Female Athletes: An Unspoken Sisterhood
By mhuet22 on January 21, 2010
BlogHer Original Post
Do you like sports? Did you ever play a sport? Does your daughter play? Chances are, most Blogher attendees will answer yes, and that's exactly why you need to attend this session.
The Female Athlete Sisterhood panel discusses the cultural image of the female athlete as shaped by the media. This panel focuses specifically upon current issues facing female athletes, and discusses how social media brings forth a new sense of community/sisterhood that is unearthing an empowered attention toward women who like or play sports.
Details (in case you need more convincing):
Since the 1970s, female participation in athletics has risen 940% and participation in collegiate athletics has risen 456%. The number of women and girls who play sports in the United States is at an all-time high. Nearly all (94%) girls 6-17 years of age play sports, and 22.6 million of the existing 24 million girls have played a sport in the past year. Because of this growth, there are additional venues for female athletes to perform, including the Olympics, WNBA and Women's Professional Soccer, as well as new brands that support their strength and image.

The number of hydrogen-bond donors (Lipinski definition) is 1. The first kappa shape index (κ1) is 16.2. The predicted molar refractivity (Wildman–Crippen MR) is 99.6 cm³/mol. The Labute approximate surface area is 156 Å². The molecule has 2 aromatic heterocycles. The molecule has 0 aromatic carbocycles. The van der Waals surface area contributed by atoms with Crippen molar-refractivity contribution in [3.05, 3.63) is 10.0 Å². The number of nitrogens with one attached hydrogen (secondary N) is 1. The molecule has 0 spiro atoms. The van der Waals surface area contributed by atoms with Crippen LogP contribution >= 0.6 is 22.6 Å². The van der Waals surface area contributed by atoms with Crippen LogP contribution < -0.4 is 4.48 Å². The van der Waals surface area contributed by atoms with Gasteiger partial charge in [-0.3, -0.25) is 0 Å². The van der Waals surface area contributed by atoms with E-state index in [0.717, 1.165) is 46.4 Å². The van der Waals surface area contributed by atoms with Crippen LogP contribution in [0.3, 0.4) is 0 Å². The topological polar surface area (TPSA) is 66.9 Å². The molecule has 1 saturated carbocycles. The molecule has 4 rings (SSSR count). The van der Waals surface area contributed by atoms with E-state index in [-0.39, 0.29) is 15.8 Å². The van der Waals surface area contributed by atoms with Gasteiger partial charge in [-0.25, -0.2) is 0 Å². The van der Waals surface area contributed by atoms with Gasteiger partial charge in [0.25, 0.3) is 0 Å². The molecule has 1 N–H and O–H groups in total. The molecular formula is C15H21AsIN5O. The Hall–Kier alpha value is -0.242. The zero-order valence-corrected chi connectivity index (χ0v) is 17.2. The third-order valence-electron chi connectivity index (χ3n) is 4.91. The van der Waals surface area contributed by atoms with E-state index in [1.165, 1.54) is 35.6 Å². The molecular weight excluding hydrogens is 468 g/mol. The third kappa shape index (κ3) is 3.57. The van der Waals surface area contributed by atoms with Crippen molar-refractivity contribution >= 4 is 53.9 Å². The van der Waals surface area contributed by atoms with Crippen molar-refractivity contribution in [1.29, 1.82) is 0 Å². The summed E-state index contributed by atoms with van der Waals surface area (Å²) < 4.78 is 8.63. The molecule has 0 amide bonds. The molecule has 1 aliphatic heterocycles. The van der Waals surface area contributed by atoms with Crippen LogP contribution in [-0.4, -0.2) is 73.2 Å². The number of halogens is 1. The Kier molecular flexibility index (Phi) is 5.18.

Even though participation in women’s sports has increased dramatically since the 1970s, media coverage of women’s athletics has not increased at the same rate. When's the last time you picked up the sports section of a newspaper and saw a picture of a woman? Sports magazines and television coverage is dominated by male sports. Several women’s magazines discuss female athletes, but often the focus of the magazines is on health, exercise and lifestyle choices.
The lack of female athletes being represented in mass media is extremely important, as the cultural image of female athletes is being absorbed by the 94% of girls who choose to play. There's hope; the digital landscape is changing the way conversations are communicated about female athletes. A new female athlete sisterhood is starting to form, and by utilizing social media, we're breaking down the barriers that previously existed. Female athletes and their supporters now have a voice. Will anyone listen?
Megan Hueter, Cofounder, WomenTalkSports.com
Sarah Braesch, Draft Day Suit, Sarah and the Goon Squad
Amanda Vandervort, Soccer Science, Women's Professional Soccer
WNBA athlete, New York Liberty (TBD)
USA Olympic Female Athlete (TBD)
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